For me it’s religious, and the religious experience my faith stems from includes the gift of this great joke. I had a dream while I was painting this series about the door of light in the darkness, closed and locked tight. The light of the world creeps in gently underneath. Even though, as it turns out, all the locks are on the wrong side.
I think that’s what goodness in the world is like when we trust. We unlock goodness in other people they were just waiting to have recognized.
And anyway believing that makes things more fun.
Journeys and Fights
On National Armed Forced Day this weekend I thought about the veterans in my family. One of my grandfathers joined the Navy illegally at 17 to fight in World War II after Pearl Harbor. The other joined the Communist International to illegally fight Franco and fascism in Spain before the U.S. joined the fight.
Some journeys—like my grandfathers’ when they were young—are fights. Every fight is a journey. But is every journey a fight?
There is conflict in every journey, in every story. But I don’t think every journey is a fight.
A fight is a frame—a particular metaphor we can use to tell a story. You can pick a different metaphor, and it’ll change the way you think. What you believe, and so how you feel, what you perceive, and how you act. You can tell a story of fight, or a story of adventure and learning, about any conflict. “Good Morning Vietnam” isn’t a fight story. It’s story about the power of humor, music, speaking truth to power, and valuing people as people, not as means or ends.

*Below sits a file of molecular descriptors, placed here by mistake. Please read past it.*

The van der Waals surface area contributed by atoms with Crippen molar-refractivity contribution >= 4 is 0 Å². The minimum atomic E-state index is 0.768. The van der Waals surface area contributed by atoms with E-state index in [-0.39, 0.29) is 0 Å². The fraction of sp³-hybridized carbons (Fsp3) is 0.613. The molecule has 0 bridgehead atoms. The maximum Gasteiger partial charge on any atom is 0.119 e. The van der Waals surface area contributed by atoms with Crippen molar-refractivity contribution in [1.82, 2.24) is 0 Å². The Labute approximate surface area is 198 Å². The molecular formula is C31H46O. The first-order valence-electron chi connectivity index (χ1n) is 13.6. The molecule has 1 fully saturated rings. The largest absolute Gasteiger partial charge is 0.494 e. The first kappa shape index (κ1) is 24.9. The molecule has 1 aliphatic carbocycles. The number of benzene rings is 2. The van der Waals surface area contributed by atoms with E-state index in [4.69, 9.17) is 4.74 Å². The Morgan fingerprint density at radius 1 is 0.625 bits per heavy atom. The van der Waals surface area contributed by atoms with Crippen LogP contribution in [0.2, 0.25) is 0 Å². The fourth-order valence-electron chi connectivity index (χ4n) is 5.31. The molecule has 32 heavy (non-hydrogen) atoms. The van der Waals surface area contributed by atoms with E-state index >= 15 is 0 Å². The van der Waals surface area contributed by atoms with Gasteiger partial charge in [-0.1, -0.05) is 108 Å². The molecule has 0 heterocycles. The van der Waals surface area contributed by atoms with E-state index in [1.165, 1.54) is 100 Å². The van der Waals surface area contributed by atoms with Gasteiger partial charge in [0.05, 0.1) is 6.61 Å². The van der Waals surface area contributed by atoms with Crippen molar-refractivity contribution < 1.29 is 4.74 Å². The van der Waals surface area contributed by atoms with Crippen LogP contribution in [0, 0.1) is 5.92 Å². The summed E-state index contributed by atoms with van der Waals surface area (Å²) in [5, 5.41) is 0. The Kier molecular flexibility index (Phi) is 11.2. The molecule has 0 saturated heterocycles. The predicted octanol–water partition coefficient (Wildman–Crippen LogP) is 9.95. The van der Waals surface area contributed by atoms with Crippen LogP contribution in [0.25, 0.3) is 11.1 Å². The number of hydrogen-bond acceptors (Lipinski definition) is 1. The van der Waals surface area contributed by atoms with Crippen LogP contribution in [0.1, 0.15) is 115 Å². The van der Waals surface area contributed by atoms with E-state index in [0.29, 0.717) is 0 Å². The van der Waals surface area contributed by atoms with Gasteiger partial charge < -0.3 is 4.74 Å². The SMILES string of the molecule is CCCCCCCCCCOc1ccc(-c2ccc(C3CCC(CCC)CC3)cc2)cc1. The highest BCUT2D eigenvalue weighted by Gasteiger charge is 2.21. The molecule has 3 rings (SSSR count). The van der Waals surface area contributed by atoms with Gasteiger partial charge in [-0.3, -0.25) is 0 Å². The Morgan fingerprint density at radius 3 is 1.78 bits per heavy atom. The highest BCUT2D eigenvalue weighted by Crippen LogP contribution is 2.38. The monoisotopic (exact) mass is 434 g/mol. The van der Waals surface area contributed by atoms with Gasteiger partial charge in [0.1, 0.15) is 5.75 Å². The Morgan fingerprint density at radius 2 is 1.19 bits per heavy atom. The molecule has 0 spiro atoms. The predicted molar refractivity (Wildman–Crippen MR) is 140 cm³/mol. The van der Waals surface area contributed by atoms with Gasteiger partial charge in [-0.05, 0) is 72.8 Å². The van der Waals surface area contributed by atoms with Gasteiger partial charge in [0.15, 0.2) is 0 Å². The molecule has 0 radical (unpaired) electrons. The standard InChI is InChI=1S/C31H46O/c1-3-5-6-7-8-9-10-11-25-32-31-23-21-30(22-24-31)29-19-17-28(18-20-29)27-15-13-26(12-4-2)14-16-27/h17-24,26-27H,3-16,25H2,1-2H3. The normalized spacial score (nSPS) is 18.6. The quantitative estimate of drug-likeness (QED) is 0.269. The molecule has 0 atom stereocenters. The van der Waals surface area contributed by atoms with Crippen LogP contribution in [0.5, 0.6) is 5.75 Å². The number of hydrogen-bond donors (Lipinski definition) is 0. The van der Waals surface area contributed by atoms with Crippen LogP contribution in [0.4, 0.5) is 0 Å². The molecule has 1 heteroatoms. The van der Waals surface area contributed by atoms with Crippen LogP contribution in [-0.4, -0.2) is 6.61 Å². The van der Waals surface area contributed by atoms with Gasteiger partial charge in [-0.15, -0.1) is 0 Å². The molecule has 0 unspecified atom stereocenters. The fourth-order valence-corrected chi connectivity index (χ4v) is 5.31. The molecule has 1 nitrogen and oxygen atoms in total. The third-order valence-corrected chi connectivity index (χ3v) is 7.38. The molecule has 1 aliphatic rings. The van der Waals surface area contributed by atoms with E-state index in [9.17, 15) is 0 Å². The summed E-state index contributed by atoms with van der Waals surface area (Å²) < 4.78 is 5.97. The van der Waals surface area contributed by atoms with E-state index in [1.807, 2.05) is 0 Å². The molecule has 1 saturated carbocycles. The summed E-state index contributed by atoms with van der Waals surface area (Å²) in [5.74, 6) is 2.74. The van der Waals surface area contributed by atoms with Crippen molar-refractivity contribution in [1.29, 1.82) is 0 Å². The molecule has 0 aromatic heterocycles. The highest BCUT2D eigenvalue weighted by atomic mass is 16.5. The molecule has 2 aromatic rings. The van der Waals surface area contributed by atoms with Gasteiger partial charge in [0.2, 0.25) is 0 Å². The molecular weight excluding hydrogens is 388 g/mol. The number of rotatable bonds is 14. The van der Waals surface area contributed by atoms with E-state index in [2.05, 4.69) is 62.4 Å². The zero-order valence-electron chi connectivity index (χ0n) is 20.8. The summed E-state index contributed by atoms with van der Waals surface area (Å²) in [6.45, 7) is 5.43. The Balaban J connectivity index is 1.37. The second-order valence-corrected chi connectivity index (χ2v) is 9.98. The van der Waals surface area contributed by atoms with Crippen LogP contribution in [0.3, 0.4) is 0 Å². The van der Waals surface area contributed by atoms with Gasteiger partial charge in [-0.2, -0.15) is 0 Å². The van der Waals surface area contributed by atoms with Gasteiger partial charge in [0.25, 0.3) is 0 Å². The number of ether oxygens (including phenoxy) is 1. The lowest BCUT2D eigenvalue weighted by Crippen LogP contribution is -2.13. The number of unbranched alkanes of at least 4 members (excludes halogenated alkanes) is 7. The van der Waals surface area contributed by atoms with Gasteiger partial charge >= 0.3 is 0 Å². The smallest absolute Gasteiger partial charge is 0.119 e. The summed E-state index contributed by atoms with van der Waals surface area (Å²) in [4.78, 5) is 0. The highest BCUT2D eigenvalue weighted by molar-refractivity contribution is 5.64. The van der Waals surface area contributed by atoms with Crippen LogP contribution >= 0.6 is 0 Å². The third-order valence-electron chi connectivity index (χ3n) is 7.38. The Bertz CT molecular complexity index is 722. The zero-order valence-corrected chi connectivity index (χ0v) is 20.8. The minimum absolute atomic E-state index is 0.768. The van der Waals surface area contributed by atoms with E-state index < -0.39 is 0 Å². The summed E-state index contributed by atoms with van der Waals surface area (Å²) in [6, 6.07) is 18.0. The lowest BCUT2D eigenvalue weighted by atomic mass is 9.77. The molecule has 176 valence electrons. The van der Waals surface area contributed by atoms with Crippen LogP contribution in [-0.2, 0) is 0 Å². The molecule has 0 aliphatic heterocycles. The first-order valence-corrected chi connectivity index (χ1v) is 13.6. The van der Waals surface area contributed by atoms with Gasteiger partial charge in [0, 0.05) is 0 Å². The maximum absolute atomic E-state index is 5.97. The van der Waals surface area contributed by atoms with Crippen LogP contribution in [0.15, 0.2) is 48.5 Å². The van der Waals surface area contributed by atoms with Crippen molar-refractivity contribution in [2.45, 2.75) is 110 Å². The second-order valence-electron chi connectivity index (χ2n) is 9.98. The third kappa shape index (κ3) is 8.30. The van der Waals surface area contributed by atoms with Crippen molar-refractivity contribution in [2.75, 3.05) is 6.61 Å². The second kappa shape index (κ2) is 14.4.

Sometimes I think I need to have a better mission than traveling and making art—a cause, goal, budget, timetable, and the other components of a grant proposal that I’ve had for my life for as long as I can remember.
Then I remember the rules of the road. The year-long life experiment on which I’m about to embark is in part about simplifying. I don’t need a grand plan. I don’t need a mission. I just need to show up to life. The poetry and paintings, amazing human connections, and other forms of magic seem to happen on their own when I do that. It’s how I wound up singing my own songs on the streets of Mexico City last month despite having never busked, been to Mexico, or sang all that in front of another human being in real life before.
I don’t seem to make hardly any money doing any of this yet. And I’m on that like it’s a problem. Come to think of it, that is a problem.
But it’s also what I’m supposed to be doing. So I’ll do it like I mean it and we’ll see what happens.
I have an incredible degree of freedom in how I live my life. It’s probably unprecedented in human history. I can move freely about the cabin of the world using planes and trains, sell products and services globally using the Internet and phones, and do it all cheaply enough to still have money (or credit) to buy paint now and then.
The sacrifices made by people like the grandfathers I didn’t know—and countless other men and women fighting countless wars—gave us this freedom. So I donated to the Wounded Warrior Project this weekend and lit a candle in honor of all our ancestor fighters and travelers who took new roads and opened doors so we could be alive on the face the earth today. As Maya Angelou once asked an angry Tupac Shakur, having no idea who he was: “When was the last time anyone told you how important you are? Did you know our people stood on auction blocks and were sold—bought and sold so you could stay alive today?”